ELEC ENG 4059 - Power Electronics & Drive Systems

North Terrace Campus - Semester 2 - 2017

Characteristics of power electronic devices, switching characteristics of devices, power losses and thermal design. Classes of power converters and their operations: rectifiers; AC-AC Converters; DC-DC Converters, Inverters. Voltage and current source converters. Hard and soft-switching and resonant circuits. Power supplies (uninterruptible, switchmode) Advanced energy-efficient motor drives: review of motor theory, power electronic control principles, vector and servo drives (stepper, DC, induction, brushless PM and switched-reluctance). Modulation methods. Theory motor and drive selection and application. System design, implementation and control, and computer interfacing. EMI in Power Electronics Systems.

  • General Course Information
    Course Details
    Course Code ELEC ENG 4059
    Course Power Electronics & Drive Systems
    Coordinating Unit School of Electrical & Electronic Engineering
    Term Semester 2
    Level Undergraduate
    Location/s North Terrace Campus
    Units 3
    Contact Up to 4 hours per week
    Available for Study Abroad and Exchange Y
    Assumed Knowledge ELEC ENG 1009 or ELEC ENG 1010, ELEC ENG 2008
    Assessment Written exam and quizzes
    Course Staff

    Course Coordinator: Associate Professor Nesimi Ertugrul

    Course Coordinator and Lecturer: Assoc. Prof Nesimi Ertugrul
    Email: nesimi.ertugrul@adelaide.edu.au
    Phone: 8313 5465
    Office: IW 3.54
    Course Timetable

    The full timetable of all activities for this course can be accessed from Course Planner.

    The detailed time table will also be made available during the first lecture to accomodate variations.
  • Learning Outcomes
    Course Learning Outcomes
    After completion of this course, students will be able to:

    1.   Understand the components of power electronics and learn their key characteristics.

    2.  Understand the basic operation, losses and efficiency of the power electronics converters.

    3.  Use various methods to analyse power electronics circuits.

    4.  Develop a good insight about the practical issues in power electronics circuit design.

    5.   Gain skills to understand operational issues and limitations of practical converters in industrial applications.

    6.  Understand the application requirements of converters in given applications.

    University Graduate Attributes

    No information currently available.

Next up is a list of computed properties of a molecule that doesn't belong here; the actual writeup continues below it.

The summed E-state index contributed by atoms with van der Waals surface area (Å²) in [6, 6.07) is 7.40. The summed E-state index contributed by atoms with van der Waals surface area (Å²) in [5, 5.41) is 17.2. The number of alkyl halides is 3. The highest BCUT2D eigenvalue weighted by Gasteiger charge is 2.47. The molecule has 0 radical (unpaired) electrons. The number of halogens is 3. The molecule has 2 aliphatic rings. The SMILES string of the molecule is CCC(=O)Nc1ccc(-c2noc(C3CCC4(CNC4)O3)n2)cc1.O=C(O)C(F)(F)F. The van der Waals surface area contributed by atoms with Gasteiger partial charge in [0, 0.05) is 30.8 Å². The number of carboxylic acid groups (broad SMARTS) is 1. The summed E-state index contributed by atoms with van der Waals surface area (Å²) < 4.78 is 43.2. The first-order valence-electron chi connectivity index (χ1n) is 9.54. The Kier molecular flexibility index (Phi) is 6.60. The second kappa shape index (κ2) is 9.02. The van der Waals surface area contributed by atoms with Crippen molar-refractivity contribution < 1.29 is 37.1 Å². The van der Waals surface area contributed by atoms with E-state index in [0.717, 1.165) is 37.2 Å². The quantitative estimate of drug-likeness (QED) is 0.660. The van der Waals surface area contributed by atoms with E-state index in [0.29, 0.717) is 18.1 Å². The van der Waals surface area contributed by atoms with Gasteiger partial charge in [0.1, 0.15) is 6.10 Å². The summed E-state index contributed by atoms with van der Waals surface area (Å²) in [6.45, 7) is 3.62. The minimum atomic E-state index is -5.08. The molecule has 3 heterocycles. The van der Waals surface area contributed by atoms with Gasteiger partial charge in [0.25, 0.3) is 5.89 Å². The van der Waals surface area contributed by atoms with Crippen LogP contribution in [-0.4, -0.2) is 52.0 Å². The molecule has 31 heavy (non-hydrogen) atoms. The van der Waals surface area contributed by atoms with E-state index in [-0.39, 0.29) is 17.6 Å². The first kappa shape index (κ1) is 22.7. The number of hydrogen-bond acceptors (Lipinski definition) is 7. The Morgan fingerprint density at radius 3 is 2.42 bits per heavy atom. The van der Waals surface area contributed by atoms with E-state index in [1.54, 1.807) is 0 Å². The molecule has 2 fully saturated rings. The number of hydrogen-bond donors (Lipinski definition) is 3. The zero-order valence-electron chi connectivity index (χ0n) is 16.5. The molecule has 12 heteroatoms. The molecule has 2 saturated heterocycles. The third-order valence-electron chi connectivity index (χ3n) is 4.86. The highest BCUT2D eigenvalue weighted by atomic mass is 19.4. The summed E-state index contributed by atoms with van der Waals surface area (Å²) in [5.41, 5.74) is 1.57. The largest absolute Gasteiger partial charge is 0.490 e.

• Learning Resources
    Required Resources
    A set of course notes, supporting materials for assignments will be available for downloading from the course web site.

    Recommended Resources
    There are no further recommended resources.

    Online Learning
    Extensive use will be made of the MyUni web site for this course, https://myuni.adelaide.edu.au/webapps/login . 

    Course notes, tutorial problems and solutions and practice problems will all be available for downloading from the web site.

    Where the lecture theatre facilities permit, audio or video recordings of lectures will also be available for downloading.

  • Learning & Teaching Activities
    Learning & Teaching Modes
    This course primarily relies on lectures as the primary delivery mechanism.

    Tutorials supplement the lectures by providing exercises and computer aided simulations to enhance the understanding.

    Tutorials will be delivered to review the previous material and to provide a problem based learning activity. In addition, continuous assessment activities provide the formative assessment opportunities for students to gauge their progress and understanding.


    The information below is provided as a guide to assist students in engaging appropriately with the course requirements.

    The information below is provided as a guide to assist students in engaging appropriately with the course requirements.

    Activity Contact Hours Workload hours
    Lecture + Review+ Tutorial 23 lectures + 2 Review + 7 Tuts 32 96
    In-class quizzes 2 2 16
    TOTALS 34 112
    Learning Activities Summary
    Activity Sessions Week Topic
    Lecture 1-2 Introduction, power
    electronics definition, coverage, history and applications
    3-4 Power Electronics devices
    and their characteristics, losses.
    5 Thermal design of power
    electronics circuits, protection, sensors and isolation devices